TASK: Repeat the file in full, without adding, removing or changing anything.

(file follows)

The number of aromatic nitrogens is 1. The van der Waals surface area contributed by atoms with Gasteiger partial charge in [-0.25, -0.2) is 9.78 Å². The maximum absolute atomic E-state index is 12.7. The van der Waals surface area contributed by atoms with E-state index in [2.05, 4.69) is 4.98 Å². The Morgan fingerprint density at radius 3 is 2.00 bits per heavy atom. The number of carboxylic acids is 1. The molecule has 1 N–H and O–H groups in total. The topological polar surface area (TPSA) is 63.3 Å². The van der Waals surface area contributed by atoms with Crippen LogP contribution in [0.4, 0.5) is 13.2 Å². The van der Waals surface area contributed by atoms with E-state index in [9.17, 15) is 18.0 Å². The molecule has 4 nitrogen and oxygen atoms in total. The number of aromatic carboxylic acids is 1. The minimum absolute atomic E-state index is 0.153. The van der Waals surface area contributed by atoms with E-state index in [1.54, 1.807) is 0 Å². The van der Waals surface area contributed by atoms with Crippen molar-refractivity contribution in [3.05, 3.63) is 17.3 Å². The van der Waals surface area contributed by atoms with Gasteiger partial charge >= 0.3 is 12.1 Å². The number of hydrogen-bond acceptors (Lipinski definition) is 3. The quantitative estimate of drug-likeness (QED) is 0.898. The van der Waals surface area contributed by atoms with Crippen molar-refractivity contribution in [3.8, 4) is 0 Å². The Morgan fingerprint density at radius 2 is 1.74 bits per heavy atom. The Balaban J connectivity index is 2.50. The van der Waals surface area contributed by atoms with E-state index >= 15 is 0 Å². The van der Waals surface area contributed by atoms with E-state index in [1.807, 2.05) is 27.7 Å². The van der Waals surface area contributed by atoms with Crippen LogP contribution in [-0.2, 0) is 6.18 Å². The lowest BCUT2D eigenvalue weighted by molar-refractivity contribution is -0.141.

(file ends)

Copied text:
The number of aromatic nitrogens is 1. The van der Waals surface area contributed by atoms with Gasteiger partial charge in [-0.25, -0.2) is 9.78 Å². The maximum absolute atomic E-state index is 12.7. The van der Waals surface area contributed by atoms with E-state index in [2.05, 4.69) is 4.98 Å². The Morgan fingerprint density at radius 3 is 2.00 bits per heavy atom. The number of carboxylic acids is 1. The molecule has 1 N–H and O–H groups in total. The topological polar surface area (TPSA) is 63.3 Å². The van der Waals surface area contributed by atoms with Crippen LogP contribution in [0.4, 0.5) is 13.2 Å². The van der Waals surface area contributed by atoms with E-state index in [9.17, 15) is 18.0 Å². The molecule has 4 nitrogen and oxygen atoms in total. The number of aromatic carboxylic acids is 1. The minimum absolute atomic E-state index is 0.153. The van der Waals surface area contributed by atoms with E-state index in [1.54, 1.807) is 0 Å². The van der Waals surface area contributed by atoms with Crippen molar-refractivity contribution in [3.05, 3.63) is 17.3 Å². The van der Waals surface area contributed by atoms with Gasteiger partial charge >= 0.3 is 12.1 Å². The number of hydrogen-bond acceptors (Lipinski definition) is 3. The quantitative estimate of drug-likeness (QED) is 0.898. The van der Waals surface area contributed by atoms with Crippen molar-refractivity contribution in [3.8, 4) is 0 Å². The Morgan fingerprint density at radius 2 is 1.74 bits per heavy atom. The Balaban J connectivity index is 2.50. The van der Waals surface area contributed by atoms with E-state index >= 15 is 0 Å². The van der Waals surface area contributed by atoms with E-state index in [1.807, 2.05) is 27.7 Å². The van der Waals surface area contributed by atoms with Crippen LogP contribution in [-0.2, 0) is 6.18 Å². The lowest BCUT2D eigenvalue weighted by molar-refractivity contribution is -0.141.